It’s hard enough to decide to halt your normal operations, but then to also put dozens of people out of work is another tragedy. It forced me to weigh a number of things. One, first and foremost, was that I needed to look out for my staff as long and as effectively as possible. Two, how could I, as a chef who by nature brings people together over food and wine, continue to serve the public when every scientist and doctor globally is saying we need to separate ourselves and be careful what we touch, where we go, and how close we get to our fellow humans. Right now, in offering takeout and delivery, the goal is not to break even—much less make a profit, but to not lose more money than if we shuttered completely. By staying open for takeout, we’re at least able to employ a handful of people and, in continuing to serve the community, helping to create a small semblance of normalcy in what is a very abnormal time.
With that said, I am confident in my restaurants’ ability to reopen. Many of my compatriots are not, and some are in much more dire situations. In general, though there are exceptions to this. I think smaller operations are more nimble and can more quickly adapt. Quickness is paramount right now because everything is happening so fast. In terms of rent, I’m grateful that both Alimento and Cosa Buona are small spaces. A 200-seat restaurant might be able to make more when it’s operating, but it also loses more when it’s closed–in rent alone, it could be 30 or 40 thousand dollars each month. I am inherently cautious and have always tried to be aware of the possible risks. Though I didn’t expect this, I’m always aware that at any minute business can take a turn. I’ve always tried to make sure we have enough in the bank to withstand a bad season. Obviously, closing indefinitely, not knowing when we are going to reopen, that’s a very different situation.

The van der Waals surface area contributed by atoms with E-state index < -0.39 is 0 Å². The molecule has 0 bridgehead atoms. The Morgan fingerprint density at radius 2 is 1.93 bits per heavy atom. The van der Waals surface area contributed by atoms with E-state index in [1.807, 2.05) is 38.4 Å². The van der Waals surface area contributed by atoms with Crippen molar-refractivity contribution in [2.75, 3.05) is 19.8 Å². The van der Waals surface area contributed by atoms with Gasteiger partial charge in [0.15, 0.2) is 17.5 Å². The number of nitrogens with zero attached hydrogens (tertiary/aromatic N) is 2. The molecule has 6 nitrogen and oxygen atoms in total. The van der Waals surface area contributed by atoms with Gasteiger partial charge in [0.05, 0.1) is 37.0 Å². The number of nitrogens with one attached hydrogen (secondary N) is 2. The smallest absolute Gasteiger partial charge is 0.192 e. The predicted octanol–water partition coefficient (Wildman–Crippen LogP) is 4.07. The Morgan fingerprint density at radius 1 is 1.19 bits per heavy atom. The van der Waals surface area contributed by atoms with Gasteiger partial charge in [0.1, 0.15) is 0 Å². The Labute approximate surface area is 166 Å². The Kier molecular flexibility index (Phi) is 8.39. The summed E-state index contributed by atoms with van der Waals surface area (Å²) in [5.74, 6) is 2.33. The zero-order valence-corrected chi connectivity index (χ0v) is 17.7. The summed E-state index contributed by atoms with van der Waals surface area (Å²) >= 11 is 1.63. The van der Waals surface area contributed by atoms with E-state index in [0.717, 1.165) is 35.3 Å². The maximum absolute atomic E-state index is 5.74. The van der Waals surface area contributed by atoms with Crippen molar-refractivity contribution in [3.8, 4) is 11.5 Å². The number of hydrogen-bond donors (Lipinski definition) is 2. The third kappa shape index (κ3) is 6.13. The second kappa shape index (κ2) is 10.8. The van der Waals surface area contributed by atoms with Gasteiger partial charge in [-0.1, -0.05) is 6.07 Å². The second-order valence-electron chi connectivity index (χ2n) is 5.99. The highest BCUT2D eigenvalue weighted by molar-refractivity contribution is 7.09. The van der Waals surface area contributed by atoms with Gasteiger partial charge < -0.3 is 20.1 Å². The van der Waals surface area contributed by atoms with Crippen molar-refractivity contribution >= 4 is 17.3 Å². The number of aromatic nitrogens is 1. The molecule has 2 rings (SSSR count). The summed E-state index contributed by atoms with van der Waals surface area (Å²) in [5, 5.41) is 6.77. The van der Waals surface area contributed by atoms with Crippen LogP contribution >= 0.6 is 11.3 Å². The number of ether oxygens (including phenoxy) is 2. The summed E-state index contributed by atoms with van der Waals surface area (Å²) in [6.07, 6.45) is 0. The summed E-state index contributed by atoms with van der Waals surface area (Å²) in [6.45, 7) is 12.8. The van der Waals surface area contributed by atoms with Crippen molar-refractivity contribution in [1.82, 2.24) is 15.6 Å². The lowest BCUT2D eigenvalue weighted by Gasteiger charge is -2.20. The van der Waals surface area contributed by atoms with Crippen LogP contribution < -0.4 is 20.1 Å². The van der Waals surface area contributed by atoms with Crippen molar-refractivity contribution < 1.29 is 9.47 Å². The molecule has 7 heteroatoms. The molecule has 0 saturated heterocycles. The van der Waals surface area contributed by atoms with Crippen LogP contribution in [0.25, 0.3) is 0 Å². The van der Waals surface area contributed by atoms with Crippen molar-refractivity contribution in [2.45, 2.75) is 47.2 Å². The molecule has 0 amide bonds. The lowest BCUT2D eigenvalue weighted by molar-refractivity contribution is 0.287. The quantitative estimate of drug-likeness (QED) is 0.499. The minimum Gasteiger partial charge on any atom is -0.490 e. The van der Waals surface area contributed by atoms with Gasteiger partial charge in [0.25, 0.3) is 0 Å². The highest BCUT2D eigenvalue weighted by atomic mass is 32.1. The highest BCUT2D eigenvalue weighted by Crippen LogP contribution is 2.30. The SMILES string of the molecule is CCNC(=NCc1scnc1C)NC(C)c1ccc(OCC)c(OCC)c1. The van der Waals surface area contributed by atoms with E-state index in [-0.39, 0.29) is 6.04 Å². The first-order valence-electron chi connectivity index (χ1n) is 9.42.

This industry, at large, operates on the thinnest of margins, if not at a loss. When stakes are so high and there is so little wiggle room, what is going to happen when a major event fundamentally changes the economy and changes how we think about going out? How are we going to weather that storm? Tons of people are going to lose their jobs, if not their livelihoods. They’re going to lose a huge portion of their disposable incomes. The $309 billion in combined wages for U.S. restaurant workers receive is no longer there, and they’re not spending on anything outside of essentials. It’s going to go far and wide. If you’re in any industry that is less piercingly hurt by this crisis, and you still have the luxury of disposable income, then I encourage you to do what you can to support local businesses. It helps.
I plan to remain in this industry, in any capacity. It was a love of cooking that led me here in the first place. It wasn’t about wine programs, and it definitely wasn’t about business. There have been aspects I’ve found I really don’t enjoy, yes, and many other peripheral elements that I’ve developed a deep affection for. But the genesis, the whole point of it, has always been to serve people. That’s what makes this whole debacle so much more painful. It’s the very purpose we serve that is a threat to the public right now.
Look, 2008 was a horrible year for the economy. Most economists say this will likely be as bad, if not worse, but between 2008 and about a month ago we had unprecedented economic growth, one of the longest stretches in history. Granted, that took eleven years, but it was eleven years of slow, incremental prosperity. So, I do think that restaurants will reopen, and a number of those will continue to serve people in a year, two years, three years, maybe five. But we’ll figure it out. We’re scrappy. We’re resourceful. Twenty years ago, this was regarded as one of the hardest industries to turn a profit in. Twenty years later, with many more hurdles, challenges, risks and costs going through the roof, we got creative, and we certainly won’t stop now.
This is our new reality for the foreseeable future. But I’m here for the long haul.